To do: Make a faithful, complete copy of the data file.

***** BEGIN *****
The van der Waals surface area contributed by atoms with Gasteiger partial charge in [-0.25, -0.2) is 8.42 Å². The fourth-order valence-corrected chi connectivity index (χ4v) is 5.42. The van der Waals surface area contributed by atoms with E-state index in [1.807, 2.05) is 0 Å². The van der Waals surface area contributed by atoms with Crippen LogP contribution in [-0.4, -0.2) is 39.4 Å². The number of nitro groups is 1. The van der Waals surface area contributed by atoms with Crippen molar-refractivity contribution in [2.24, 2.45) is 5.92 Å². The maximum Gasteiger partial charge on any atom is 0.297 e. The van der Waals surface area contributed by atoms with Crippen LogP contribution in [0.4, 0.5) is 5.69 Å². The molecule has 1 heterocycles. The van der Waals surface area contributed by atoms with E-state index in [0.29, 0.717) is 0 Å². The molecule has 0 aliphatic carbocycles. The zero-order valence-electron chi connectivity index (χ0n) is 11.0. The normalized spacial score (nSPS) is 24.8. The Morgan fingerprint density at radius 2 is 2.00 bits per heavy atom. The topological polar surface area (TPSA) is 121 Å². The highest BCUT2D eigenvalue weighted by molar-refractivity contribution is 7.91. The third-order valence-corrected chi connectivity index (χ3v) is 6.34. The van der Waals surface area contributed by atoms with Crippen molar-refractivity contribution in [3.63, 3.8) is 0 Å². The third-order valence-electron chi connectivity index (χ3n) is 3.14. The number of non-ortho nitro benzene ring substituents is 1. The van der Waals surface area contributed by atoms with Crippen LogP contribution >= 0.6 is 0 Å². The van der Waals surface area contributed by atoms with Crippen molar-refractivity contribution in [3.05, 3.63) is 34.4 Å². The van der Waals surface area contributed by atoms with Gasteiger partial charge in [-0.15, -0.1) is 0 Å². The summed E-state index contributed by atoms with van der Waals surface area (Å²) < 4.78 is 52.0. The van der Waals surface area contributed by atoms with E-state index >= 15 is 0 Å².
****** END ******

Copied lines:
The van der Waals surface area contributed by atoms with Gasteiger partial charge in [-0.25, -0.2) is 8.42 Å². The fourth-order valence-corrected chi connectivity index (χ4v) is 5.42. The van der Waals surface area contributed by atoms with E-state index in [1.807, 2.05) is 0 Å². The van der Waals surface area contributed by atoms with Crippen LogP contribution in [-0.4, -0.2) is 39.4 Å². The number of nitro groups is 1. The van der Waals surface area contributed by atoms with Crippen molar-refractivity contribution in [2.24, 2.45) is 5.92 Å². The maximum Gasteiger partial charge on any atom is 0.297 e. The van der Waals surface area contributed by atoms with Crippen LogP contribution in [0.4, 0.5) is 5.69 Å². The molecule has 1 heterocycles. The van der Waals surface area contributed by atoms with E-state index in [0.29, 0.717) is 0 Å². The molecule has 0 aliphatic carbocycles. The zero-order valence-electron chi connectivity index (χ0n) is 11.0. The normalized spacial score (nSPS) is 24.8. The Morgan fingerprint density at radius 2 is 2.00 bits per heavy atom. The topological polar surface area (TPSA) is 121 Å². The highest BCUT2D eigenvalue weighted by molar-refractivity contribution is 7.91. The third-order valence-corrected chi connectivity index (χ3v) is 6.34. The van der Waals surface area contributed by atoms with Crippen molar-refractivity contribution in [3.63, 3.8) is 0 Å². The third-order valence-electron chi connectivity index (χ3n) is 3.14. The number of non-ortho nitro benzene ring substituents is 1. The van der Waals surface area contributed by atoms with Crippen LogP contribution >= 0.6 is 0 Å². The van der Waals surface area contributed by atoms with Crippen molar-refractivity contribution in [3.05, 3.63) is 34.4 Å². The van der Waals surface area contributed by atoms with Gasteiger partial charge in [-0.15, -0.1) is 0 Å². The summed E-state index contributed by atoms with van der Waals surface area (Å²) < 4.78 is 52.0. The van der Waals surface area contributed by atoms with E-state index >= 15 is 0 Å².